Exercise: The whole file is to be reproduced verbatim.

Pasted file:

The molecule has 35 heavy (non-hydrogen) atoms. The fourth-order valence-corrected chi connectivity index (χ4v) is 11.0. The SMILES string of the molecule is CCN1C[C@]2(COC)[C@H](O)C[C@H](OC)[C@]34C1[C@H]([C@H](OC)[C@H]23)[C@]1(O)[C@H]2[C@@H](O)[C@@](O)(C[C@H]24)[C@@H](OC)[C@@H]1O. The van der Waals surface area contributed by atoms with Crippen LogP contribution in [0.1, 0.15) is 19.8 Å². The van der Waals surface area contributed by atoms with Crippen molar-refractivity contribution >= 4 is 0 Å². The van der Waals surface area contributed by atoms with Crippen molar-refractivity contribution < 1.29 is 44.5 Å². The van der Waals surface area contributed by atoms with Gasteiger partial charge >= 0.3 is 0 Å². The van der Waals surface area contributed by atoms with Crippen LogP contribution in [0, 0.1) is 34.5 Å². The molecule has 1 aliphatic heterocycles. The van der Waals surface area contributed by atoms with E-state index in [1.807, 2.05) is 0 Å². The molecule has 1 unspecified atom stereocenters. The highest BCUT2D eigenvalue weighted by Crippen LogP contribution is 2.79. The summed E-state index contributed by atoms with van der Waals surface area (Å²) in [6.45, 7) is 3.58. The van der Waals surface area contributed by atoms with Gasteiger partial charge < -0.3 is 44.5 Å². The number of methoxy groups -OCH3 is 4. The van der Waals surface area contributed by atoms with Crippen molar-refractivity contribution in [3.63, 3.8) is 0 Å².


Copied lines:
The molecule has 35 heavy (non-hydrogen) atoms. The fourth-order valence-corrected chi connectivity index (χ4v) is 11.0. The SMILES string of the molecule is CCN1C[C@]2(COC)[C@H](O)C[C@H](OC)[C@]34C1[C@H]([C@H](OC)[C@H]23)[C@]1(O)[C@H]2[C@@H](O)[C@@](O)(C[C@H]24)[C@@H](OC)[C@@H]1O. The van der Waals surface area contributed by atoms with Crippen LogP contribution in [0.1, 0.15) is 19.8 Å². The van der Waals surface area contributed by atoms with Crippen molar-refractivity contribution >= 4 is 0 Å². The van der Waals surface area contributed by atoms with Crippen molar-refractivity contribution < 1.29 is 44.5 Å². The van der Waals surface area contributed by atoms with Gasteiger partial charge >= 0.3 is 0 Å². The van der Waals surface area contributed by atoms with Crippen LogP contribution in [0, 0.1) is 34.5 Å². The molecule has 1 aliphatic heterocycles. The van der Waals surface area contributed by atoms with E-state index in [1.807, 2.05) is 0 Å². The molecule has 1 unspecified atom stereocenters. The highest BCUT2D eigenvalue weighted by Crippen LogP contribution is 2.79. The summed E-state index contributed by atoms with van der Waals surface area (Å²) in [6.45, 7) is 3.58. The van der Waals surface area contributed by atoms with Gasteiger partial charge < -0.3 is 44.5 Å². The number of methoxy groups -OCH3 is 4. The van der Waals surface area contributed by atoms with Crippen molar-refractivity contribution in [3.63, 3.8) is 0 Å².